Once upon a time fairytale retellings were a rare thing, but nowadays, everyone seems to be doing it. S. Jae-Jones‘ debut, Wintersong (2017), promises a tale of the Goblin King fused with Germanic folklore. So how does Jae-Jones‘ contribution to this over-saturated genre fare?
Wintersong centres around Elisabeth — or Liesl, as she’s known — the unremarkable and “unlovely” eldest daughter of a musician. Like her father, music is the true love of her life, but it is her younger brother, the boy in the family, who gets to live out her dreams of becoming a musician, because of course, girls should be seen and not heard. Her sister, the beautiful Käthe, is too busy flouncing about town, flirting with anything that has a pulse, to see how much Liesl is suffering.
And suffer she does. For all her meek and mundane appearance, Liesl is full of feeling: jealousy of her brother and beautiful sister; resentment for her position and appearance; grief for her lost future — the list goes on. And perhaps most interesting of all, she feels longing (which, believe me, we’ll come back to).
One day when Liesl and her sister are at the market, Käthe, characteristically unable to resist temptation, takes a bite of the (actual) forbidden fruit and is whisked away to the lair of der Erlkönig — the goblin king. So now Liesl has a choice: allow her sister to languish and eventually die as his prisoner, or trade her life to save her sister’s.
But it turns out that the Goblin King has had ulterior motives all along. The snatching of Käthe was intended to snare Liesl all along, though our self-deprecating protagonist is pretty slow on the uptake: for why would anyone ever want plain, unremarkable Liesl?
And so begins the fantastical part of Wintersong’s tale: Liesl’s inevitable transition to the Goblin kingdom. It is an underground world of passion, debauchery, anarchy and excess: everything Liesl has resisted and rejected until now. But something in her is set free as she trades her life for her sister’s, and she finds herself changing rapidly, giving into the feeling she has denied for so long.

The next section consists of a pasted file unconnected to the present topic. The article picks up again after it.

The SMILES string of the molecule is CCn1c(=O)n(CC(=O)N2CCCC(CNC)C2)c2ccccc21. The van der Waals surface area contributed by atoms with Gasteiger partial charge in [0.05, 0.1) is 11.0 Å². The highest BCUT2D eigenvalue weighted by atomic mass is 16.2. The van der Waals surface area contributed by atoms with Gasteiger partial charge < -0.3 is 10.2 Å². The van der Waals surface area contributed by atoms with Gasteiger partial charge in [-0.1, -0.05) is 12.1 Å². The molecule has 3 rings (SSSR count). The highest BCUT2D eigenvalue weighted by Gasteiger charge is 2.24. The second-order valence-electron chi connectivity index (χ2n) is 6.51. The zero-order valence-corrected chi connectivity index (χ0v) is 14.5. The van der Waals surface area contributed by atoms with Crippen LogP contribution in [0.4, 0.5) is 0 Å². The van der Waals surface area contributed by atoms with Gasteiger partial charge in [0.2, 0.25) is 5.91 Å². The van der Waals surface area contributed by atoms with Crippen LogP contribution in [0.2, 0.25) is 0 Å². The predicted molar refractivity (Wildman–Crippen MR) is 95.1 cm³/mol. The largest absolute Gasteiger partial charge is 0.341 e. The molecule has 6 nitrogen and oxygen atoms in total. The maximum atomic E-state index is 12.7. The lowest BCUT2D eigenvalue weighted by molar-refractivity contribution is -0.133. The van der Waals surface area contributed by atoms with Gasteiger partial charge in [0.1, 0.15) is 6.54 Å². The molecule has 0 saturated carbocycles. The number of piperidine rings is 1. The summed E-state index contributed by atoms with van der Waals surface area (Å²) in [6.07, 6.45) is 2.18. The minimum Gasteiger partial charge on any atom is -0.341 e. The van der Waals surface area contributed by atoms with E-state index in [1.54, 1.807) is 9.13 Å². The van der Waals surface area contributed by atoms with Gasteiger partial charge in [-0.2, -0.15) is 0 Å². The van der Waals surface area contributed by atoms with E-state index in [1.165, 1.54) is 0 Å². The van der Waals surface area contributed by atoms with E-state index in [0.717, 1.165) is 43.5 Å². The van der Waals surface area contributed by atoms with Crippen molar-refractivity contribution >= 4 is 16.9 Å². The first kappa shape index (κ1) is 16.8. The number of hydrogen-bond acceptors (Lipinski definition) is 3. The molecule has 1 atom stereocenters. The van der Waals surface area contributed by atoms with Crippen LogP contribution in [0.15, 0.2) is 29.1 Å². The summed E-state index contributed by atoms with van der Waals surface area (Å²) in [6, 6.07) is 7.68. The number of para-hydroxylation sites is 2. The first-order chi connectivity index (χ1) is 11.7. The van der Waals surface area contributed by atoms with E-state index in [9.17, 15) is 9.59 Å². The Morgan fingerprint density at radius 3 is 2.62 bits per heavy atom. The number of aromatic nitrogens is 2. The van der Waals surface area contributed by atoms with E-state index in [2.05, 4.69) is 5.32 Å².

Cue the character arc. It is certainly satisfying to watch mousy Liesl change into the wanton, passionate young woman we’ve seen lying dormant in her for so long. And Jae-Jones certainly draws attention to the fact with rich, descriptive language, which has the tendency to be a little overdone at times. The Goblin king has his own transformation too: below the cunning trickster exterior lies a complicated soul with a torture backstory, and its unravelling is part of Liesl’s own growth.
The supporting cast is somewhat less fleshed out. Käthe herself doesn’t go much deeper than her passions; Liesl’s brother has the potential for a really interesting romantic subplot with a young black servant boy, but this isn’t developed beyond providing another way by which to alienate Liesl from her family.
Wintersong is no doubt going to be a hit with the YA crowd. It plays upon angsty teenage themes of alienation, not being understood, rejection, etc., etc. And what’s more, there is a definite theme of sexual awakening throughout the story which is sure to get the teens interested. This can be played a little heavy-handed at times, and there were certainly points where the story felt like a strange mash-up between Twilight, Fifty Shades of Grey and Grimm’s Fairy Tales, but Jae-Jones’ solid and confident prose is enough to skim over such comparisons. Fans of fairytale and the film Labyrinth are sure to enjoy.
This sounds like it would be great for the right audience. Myself, I think I’m going to re-watch Labyrinth. :)